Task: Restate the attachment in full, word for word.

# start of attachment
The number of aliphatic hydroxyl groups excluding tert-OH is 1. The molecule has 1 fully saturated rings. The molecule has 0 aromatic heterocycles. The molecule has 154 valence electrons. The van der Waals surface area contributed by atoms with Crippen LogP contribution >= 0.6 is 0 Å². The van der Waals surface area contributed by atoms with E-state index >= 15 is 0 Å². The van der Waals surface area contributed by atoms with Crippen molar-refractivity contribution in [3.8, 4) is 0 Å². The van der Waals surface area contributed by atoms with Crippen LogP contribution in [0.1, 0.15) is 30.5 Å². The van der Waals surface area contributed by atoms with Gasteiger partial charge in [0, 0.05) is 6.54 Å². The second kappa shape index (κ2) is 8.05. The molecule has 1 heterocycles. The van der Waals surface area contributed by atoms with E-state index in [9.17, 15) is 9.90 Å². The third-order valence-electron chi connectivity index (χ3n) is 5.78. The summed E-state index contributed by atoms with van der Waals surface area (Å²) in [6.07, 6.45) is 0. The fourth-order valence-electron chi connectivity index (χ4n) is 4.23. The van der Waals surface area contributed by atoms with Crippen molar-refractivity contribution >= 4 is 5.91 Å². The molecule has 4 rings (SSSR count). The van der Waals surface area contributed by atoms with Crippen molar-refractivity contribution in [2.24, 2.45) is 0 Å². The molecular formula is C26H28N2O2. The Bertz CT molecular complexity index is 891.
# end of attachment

The number of aliphatic hydroxyl groups excluding tert-OH is 1. The molecule has 1 fully saturated rings. The molecule has 0 aromatic heterocycles. The molecule has 154 valence electrons. The van der Waals surface area contributed by atoms with Crippen LogP contribution >= 0.6 is 0 Å². The van der Waals surface area contributed by atoms with E-state index >= 15 is 0 Å². The van der Waals surface area contributed by atoms with Crippen molar-refractivity contribution in [3.8, 4) is 0 Å². The van der Waals surface area contributed by atoms with Crippen LogP contribution in [0.1, 0.15) is 30.5 Å². The van der Waals surface area contributed by atoms with Gasteiger partial charge in [0, 0.05) is 6.54 Å². The second kappa shape index (κ2) is 8.05. The molecule has 1 heterocycles. The van der Waals surface area contributed by atoms with E-state index in [9.17, 15) is 9.90 Å². The third-order valence-electron chi connectivity index (χ3n) is 5.78. The summed E-state index contributed by atoms with van der Waals surface area (Å²) in [6.07, 6.45) is 0. The fourth-order valence-electron chi connectivity index (χ4n) is 4.23. The van der Waals surface area contributed by atoms with Crippen molar-refractivity contribution >= 4 is 5.91 Å². The molecule has 4 rings (SSSR count). The van der Waals surface area contributed by atoms with Crippen molar-refractivity contribution in [2.24, 2.45) is 0 Å². The molecular formula is C26H28N2O2. The Bertz CT molecular complexity index is 891.